Congress gets 40 ChatGPT Plus licenses to start experimenting with generative AI

The House of Representatives' digital service has already distributed the licenses among lawmakers' offices.
JAN. 23, 2023 -- Screens display the logos of OpenAI and ChatGPT. (Photo by LIONEL BONAVENTURE/AFP via Getty Images).

Congressional offices have begun using OpenAI’s popular and controversial generative AI tool ChatGPT to experiment with the technology internally, a senior official within the Office of the Chief Administrative Officer’s House Digital Services said Friday.

The House recently created a new AI working group for staff to test and share new AI tools in the congressional office environment and now the House of Representatives‘ digital service has obtained 40 licenses for ChatGPT Plus, which were distributed earlier this month.

The purchase of the licenses comes amid widespread debate over how artificial intelligence technology should be used and regulated across the private sector and within government. This represents one of the earliest examples of ChatGPT being used as part of the policymaking process.

The 40 licenses were assigned on a first-come first-served basis, and House Digital Services will pay the $20/month per office subscription plan for an indefinite period of time, according to the official. Details of which Congressional offices have received the ChatGPT Plus licenses will remain anonymous for now. 


ChatGPT Plus is a new subscription plan rolled out by OpenAI in February that allows subscribers to avoid getting bumped out of the chatbot during peak usage hours and receive faster responses.

“Oftentimes members are experimenting with things, new tools, in their own ways  and we just want to be in the loop on that. We want to help facilitate that experimentation,” the official said.

They added: “There are so many different use cases for ChatGPT but what we’ve heard is at the top of the list for Congressional offices is creating and summarizing content.”

The chatbot won’t be able to run within the House of Representatives’ internal server, which has a firewall that will block it. Staff have also been advised not to use the tool to run queries using Congressional data or other sensitive internal information. Additionally, the OpenAI tool can’t be used to download code onto Congressional devices but can be used within a web browser or Application Programming Interface (API) for requests.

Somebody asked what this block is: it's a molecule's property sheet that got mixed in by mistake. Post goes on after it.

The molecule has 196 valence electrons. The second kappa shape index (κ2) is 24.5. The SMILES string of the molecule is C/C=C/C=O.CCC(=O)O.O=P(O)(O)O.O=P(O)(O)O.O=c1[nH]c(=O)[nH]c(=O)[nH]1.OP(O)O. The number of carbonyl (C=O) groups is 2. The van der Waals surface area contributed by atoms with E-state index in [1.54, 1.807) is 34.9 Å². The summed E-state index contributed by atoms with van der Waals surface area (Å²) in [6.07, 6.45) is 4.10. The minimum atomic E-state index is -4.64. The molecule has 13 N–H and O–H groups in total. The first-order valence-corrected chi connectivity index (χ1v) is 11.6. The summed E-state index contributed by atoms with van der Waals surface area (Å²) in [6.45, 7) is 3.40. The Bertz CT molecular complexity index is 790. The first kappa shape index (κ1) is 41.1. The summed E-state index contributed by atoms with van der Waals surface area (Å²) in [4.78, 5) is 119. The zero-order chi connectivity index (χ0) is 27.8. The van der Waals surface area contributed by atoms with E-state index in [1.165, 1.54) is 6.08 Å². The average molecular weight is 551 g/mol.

According a recent AI Working Group internal email obtained by FedScoop, the AI tool is expected to be used for many day to day tasks and key responsibilities within congressional offices such as: generating constituent response drafts and press documents; summarizing large amounts of text in speeches; drafting policy papers or even bills; creating new logos or graphical element for branded office resources and more.


“This is the House getting ahead of the curve to address emerging technology that could really help Congress better serve the public,” said Daniel Schuman, co-founder of the Congressional Data Coalition and policy director at the Demand Progress advocacy group. 

“Everything from making it easier to come with ideas, to summarizing information, to draft letters or documents and handle some aspects of constituent engagement. Ultimately it will allow Congressional staff to scale up more quickly regarding the demands placed on them,” said Schuman, who has played a key role in drafting and enacting tech and accountability related legislation in Congress including the DATA Act, FOIA modernization, and dozens of House rules changes.

The House Digital Services team was launched in the summer of 2022 with a wide-ranging remit to improve user experience in Congress and expand the ability of lawmakers to interact with their constituents. The team is tasked with building intuitive solutions that improve on member offices’ most significant challenges. It comes after nonprofit groups, like TechCongress and others, have for years looked to inject tech talent into Congress through digital service fellowships.

News that lawmakers are experimenting with generative AI comes as federal government agencies work to establish new norms governing use of the technology.

Last month, National Science Foundation Chief Information Officer Dorothy Aronson said her agency was beginning to experiment internally with appropriate use cases for such tech and to build safe guardrails for its use.

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